Some mainstream news channels have been recently caught carrying dubious footage from Syria. It fuels the debate over media's role in legitimizing possible military intervention in the country.
'Danny' is a Syrian opposition activist who reports from Homs for CNN, BBC, Al Jazeera and Al Arabiya. He is attached to the opposition movement and regularly calls for military invasion of Syria. He's identified as Danny Abdul Dayem, a 22-year-old British citizen of Syrian origin.
In a video leaked online, Danny appears to be falsifying a video broadcast for CNN. Prior to going on air, he requests colleagues to fire weapons to dramatize his Live report with Anderson Cooper. Though he denied any wrongdoings in an interview to CNN after the video went viral, his reliability as a verified news source was called into question.
Danny is far from being a lone soldier in an increasingly dirty information war. Investigative journalist Rafik Lotf has spent months looking at the background to footage that has helped shaped global opinion on the conflict. He told RT that Al Jazeera is involved in video fabrication to discredit the Syrian regime and cites a video described by Al Jazeera as proof Syrian Govt forces had bombed an oil pipeline.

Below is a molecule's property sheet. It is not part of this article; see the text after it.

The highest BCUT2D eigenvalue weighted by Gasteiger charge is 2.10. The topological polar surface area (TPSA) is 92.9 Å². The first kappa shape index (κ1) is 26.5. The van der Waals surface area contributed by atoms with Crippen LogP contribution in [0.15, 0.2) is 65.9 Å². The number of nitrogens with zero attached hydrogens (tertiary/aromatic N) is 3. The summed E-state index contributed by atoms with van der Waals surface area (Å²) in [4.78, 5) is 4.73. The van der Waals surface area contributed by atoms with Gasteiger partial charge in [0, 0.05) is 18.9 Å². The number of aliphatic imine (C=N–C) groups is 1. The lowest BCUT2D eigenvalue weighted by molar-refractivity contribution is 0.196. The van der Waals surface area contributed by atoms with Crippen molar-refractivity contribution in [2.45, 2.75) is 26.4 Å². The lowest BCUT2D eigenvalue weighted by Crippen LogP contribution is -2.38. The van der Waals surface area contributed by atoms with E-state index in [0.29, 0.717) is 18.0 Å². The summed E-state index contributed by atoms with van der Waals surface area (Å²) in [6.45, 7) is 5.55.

"I know this video is on the Al Jazeera server. It is clear it is not an explosion but they ignore that and keep on reporting on the way they need to see it," he said.
It is even thought that the clip may have been staged by rebels who blew up the pipeline themselves, as alleged on Infowars.com.
Dark turns in Syria's blame game
All Journalists admit that verifying footage on the ground in Syria is difficult, nigh on impossible.
Most recently shocking footage emerged of some 47 bodies, including women and children found with their throats slit, bearing stab wounds and signs of rape. The opposition called for a UNSC emergency meeting on 'the massacre'.
Assad's government, in turn, announced that 'terrorist gangs' killed those in the video and claimed Homs' residents recognized relatives among the dead, who had been previously kidnapped by the Syrian rebels.
As the mutual blame game spirals downwards and civilian suffering continues, the recent resignations of key Al Jazeera journalists may serve as a clear indicator -- that some mainstream Syria conflict coverage is far from objective.
Devious Reporter Lies to Sell another war to the public. Don't Let Them Trick Us into Another War! See These Videos, Click Here for Playlist:
Before 1979, the U.S. strongly supported Iran's nuclear energy programs. Mainstream media is helping sell another illegal war. The way they do this is mainly by not reporting things or under-reporting things.
"Introduction of nuclear power will both provide for the growing needs of Iran's economy and free remaining oil reserves for export or conversion to petrochemicals" - Henry Kissinger, Secretary of State for President Ford
"the IAEA report made no firm conclusion that Iran had a nuclear weapons program, and noted that its inspections of Iran's facilities continue to show no diversion of uranium for military purposes."